|Year of offer||2019|
|Subject level||Graduate coursework|
Semester 2 - Off Campus
|Fees||Subject EFTSL, Level, Discipline & Census Date|
This subject is designed to consolidate and extend the integration of theoretical knowledge of rural critical care nursing. It builds on the knowledge learnt in Rural Critical Care Nursing 1 and Applied Pathophysiology extending the student's knowledge with regard to the range of patient's complexity of disease processes, treatments (including pharmacology), symptom management, and subsequent nursing assessments and interventions relevant to individual rural critical care practice settings.
There is a continued emphasis on scientific principles and research evidence underpinning rural critical care practice and further developing beginning skills in problem-solving, critical thinking, rational inquiry and self-directed learning to solve patient management problems encountered in specific rural critical care environments.
Intended learning outcomes
On successful completion of this subject students should demonstrate theoretical knowledge in specialty rural critical care nursing by:
- Integration of the theoretical content covered within the subject to further develop new knowledge that supports safe practice as a beginning specialty rural critical care nurse in the rural critical care context;
- Applying additional knowledge learnt in the subject to recognise and plan a response to patients experiencing alterations to health and wellness that occur in the context of rural critical care environments;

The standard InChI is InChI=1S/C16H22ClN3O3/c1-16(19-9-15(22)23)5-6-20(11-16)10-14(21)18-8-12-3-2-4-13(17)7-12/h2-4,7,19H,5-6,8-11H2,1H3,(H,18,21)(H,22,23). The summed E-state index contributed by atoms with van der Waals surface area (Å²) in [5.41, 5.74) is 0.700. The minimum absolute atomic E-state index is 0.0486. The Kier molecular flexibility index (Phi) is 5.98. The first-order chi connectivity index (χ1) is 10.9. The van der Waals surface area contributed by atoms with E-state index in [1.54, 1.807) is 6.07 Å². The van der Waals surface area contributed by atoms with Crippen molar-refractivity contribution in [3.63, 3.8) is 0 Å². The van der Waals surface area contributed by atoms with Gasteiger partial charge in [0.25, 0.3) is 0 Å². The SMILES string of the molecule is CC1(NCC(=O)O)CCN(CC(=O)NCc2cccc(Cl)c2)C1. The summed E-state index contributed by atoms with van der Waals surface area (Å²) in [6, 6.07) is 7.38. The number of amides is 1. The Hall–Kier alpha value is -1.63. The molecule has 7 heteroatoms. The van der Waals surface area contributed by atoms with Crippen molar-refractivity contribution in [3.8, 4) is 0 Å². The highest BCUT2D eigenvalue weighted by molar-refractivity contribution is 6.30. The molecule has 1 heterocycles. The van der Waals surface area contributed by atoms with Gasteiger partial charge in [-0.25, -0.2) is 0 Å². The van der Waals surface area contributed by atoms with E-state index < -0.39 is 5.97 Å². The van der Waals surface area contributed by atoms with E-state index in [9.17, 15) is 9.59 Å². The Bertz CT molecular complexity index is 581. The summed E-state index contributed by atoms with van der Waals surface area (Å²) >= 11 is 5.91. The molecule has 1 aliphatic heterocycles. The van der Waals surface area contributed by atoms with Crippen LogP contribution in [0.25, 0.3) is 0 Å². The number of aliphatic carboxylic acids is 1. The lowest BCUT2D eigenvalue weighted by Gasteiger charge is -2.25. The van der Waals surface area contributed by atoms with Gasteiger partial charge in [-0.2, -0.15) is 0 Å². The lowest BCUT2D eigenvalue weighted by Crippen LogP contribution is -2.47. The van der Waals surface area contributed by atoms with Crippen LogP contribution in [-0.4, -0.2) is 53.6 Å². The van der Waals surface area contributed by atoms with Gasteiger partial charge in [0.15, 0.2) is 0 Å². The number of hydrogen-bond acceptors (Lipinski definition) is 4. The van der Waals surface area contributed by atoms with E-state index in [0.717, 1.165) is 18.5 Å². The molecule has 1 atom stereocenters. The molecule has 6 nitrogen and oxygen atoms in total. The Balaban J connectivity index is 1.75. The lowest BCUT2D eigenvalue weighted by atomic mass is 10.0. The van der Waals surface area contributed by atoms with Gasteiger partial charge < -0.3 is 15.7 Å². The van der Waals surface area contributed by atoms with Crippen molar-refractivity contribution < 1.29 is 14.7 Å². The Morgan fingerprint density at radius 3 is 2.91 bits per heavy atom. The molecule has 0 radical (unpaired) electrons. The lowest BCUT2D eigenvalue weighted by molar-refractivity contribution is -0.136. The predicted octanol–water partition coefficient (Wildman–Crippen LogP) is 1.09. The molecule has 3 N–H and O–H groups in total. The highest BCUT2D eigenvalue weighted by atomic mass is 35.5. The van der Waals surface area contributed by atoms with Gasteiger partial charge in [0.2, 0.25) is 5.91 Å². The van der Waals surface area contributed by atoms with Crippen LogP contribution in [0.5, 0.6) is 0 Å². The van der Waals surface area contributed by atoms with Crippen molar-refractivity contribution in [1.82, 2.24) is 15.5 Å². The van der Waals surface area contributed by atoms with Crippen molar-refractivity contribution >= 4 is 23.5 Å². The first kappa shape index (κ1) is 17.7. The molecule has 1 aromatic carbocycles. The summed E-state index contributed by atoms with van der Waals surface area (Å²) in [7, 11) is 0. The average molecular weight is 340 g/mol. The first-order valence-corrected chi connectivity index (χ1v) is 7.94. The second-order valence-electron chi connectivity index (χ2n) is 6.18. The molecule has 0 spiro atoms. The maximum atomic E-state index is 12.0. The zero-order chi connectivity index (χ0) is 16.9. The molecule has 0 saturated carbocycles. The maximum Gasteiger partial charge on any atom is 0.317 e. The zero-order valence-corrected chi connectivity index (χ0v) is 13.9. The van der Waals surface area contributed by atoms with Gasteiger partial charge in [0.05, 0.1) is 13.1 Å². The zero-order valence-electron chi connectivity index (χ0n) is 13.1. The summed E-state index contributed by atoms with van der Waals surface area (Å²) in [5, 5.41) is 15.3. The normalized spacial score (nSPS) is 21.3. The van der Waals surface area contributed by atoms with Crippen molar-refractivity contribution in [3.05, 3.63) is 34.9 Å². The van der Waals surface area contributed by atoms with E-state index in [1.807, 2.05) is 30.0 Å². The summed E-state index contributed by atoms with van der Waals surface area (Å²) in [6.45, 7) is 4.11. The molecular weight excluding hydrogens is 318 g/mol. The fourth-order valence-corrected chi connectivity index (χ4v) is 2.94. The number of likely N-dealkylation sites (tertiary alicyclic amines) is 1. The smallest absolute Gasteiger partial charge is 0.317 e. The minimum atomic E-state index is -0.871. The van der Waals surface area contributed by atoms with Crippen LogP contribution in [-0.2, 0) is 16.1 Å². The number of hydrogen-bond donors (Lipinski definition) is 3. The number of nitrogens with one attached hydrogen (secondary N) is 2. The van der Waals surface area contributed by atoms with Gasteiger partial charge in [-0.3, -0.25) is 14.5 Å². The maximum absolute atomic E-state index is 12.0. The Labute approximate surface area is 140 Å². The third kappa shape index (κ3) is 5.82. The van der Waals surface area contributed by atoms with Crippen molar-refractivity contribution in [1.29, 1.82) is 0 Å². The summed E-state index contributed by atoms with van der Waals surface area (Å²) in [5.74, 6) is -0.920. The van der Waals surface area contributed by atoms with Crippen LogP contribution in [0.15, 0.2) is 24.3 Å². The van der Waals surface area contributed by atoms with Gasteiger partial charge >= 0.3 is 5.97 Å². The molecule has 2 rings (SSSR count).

- Supplement the ability to understand and evaluate specialised interventions as described in the subject content to provide a foundation for participating in the delivery of care at the beginning level of rural critical care practice;
- Further the capacity to use skills in problem-solving, critical thinking, rational inquiry and selfdirected learning to apply knowledge learnt in the subject to beginning level rural critical care University of Melbourne New Subject Proposal Form practice;
- Increased understanding of the changing knowledge base in the rural critical care context.
On completion of the subject students should have developed the following generic skills of the Melbourne graduate and graduate coursework student:
- A capacity to articulate their knowledge and understanding in written modes of communication;
- A capacity to manage competing demands on time, including self-directed project work;
- An ability to evaluate and synthesize the research and professional literature in this discipline.